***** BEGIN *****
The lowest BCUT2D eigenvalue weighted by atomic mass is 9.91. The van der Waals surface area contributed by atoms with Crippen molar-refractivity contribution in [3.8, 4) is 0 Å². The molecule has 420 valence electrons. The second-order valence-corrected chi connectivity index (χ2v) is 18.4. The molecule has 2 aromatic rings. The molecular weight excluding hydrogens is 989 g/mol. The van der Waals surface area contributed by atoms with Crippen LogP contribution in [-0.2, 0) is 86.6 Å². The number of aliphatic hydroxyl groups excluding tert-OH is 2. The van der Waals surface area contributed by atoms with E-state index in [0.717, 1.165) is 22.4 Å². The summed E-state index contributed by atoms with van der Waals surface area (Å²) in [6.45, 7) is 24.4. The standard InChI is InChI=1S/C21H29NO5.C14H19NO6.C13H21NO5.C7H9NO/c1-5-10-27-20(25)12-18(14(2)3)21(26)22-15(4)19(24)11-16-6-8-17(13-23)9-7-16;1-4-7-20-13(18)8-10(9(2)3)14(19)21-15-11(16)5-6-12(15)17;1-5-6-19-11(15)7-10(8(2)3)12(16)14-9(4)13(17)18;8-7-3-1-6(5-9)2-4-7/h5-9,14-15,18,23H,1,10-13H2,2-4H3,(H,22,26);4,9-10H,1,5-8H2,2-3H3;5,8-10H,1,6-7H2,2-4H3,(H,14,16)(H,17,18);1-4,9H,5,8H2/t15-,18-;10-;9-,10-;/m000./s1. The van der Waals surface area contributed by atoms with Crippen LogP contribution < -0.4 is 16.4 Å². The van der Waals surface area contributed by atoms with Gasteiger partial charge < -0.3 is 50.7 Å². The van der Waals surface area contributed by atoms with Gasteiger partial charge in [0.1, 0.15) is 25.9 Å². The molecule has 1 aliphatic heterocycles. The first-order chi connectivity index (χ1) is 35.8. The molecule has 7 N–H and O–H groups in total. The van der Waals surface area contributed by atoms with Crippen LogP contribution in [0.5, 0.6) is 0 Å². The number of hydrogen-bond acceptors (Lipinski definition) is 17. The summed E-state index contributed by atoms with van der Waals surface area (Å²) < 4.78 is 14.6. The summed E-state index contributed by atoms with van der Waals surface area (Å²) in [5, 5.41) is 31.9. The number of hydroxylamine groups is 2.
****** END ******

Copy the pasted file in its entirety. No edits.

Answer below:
The lowest BCUT2D eigenvalue weighted by atomic mass is 9.91. The van der Waals surface area contributed by atoms with Crippen molar-refractivity contribution in [3.8, 4) is 0 Å². The molecule has 420 valence electrons. The second-order valence-corrected chi connectivity index (χ2v) is 18.4. The molecule has 2 aromatic rings. The molecular weight excluding hydrogens is 989 g/mol. The van der Waals surface area contributed by atoms with Crippen LogP contribution in [-0.2, 0) is 86.6 Å². The number of aliphatic hydroxyl groups excluding tert-OH is 2. The van der Waals surface area contributed by atoms with E-state index in [0.717, 1.165) is 22.4 Å². The summed E-state index contributed by atoms with van der Waals surface area (Å²) in [6.45, 7) is 24.4. The standard InChI is InChI=1S/C21H29NO5.C14H19NO6.C13H21NO5.C7H9NO/c1-5-10-27-20(25)12-18(14(2)3)21(26)22-15(4)19(24)11-16-6-8-17(13-23)9-7-16;1-4-7-20-13(18)8-10(9(2)3)14(19)21-15-11(16)5-6-12(15)17;1-5-6-19-11(15)7-10(8(2)3)12(16)14-9(4)13(17)18;8-7-3-1-6(5-9)2-4-7/h5-9,14-15,18,23H,1,10-13H2,2-4H3,(H,22,26);4,9-10H,1,5-8H2,2-3H3;5,8-10H,1,6-7H2,2-4H3,(H,14,16)(H,17,18);1-4,9H,5,8H2/t15-,18-;10-;9-,10-;/m000./s1. The van der Waals surface area contributed by atoms with Crippen LogP contribution < -0.4 is 16.4 Å². The van der Waals surface area contributed by atoms with Gasteiger partial charge < -0.3 is 50.7 Å². The van der Waals surface area contributed by atoms with Gasteiger partial charge in [0.1, 0.15) is 25.9 Å². The molecule has 1 aliphatic heterocycles. The first-order chi connectivity index (χ1) is 35.8. The molecule has 7 N–H and O–H groups in total. The van der Waals surface area contributed by atoms with Crippen LogP contribution in [0.5, 0.6) is 0 Å². The number of hydrogen-bond acceptors (Lipinski definition) is 17. The summed E-state index contributed by atoms with van der Waals surface area (Å²) < 4.78 is 14.6. The summed E-state index contributed by atoms with van der Waals surface area (Å²) in [5, 5.41) is 31.9. The number of hydroxylamine groups is 2.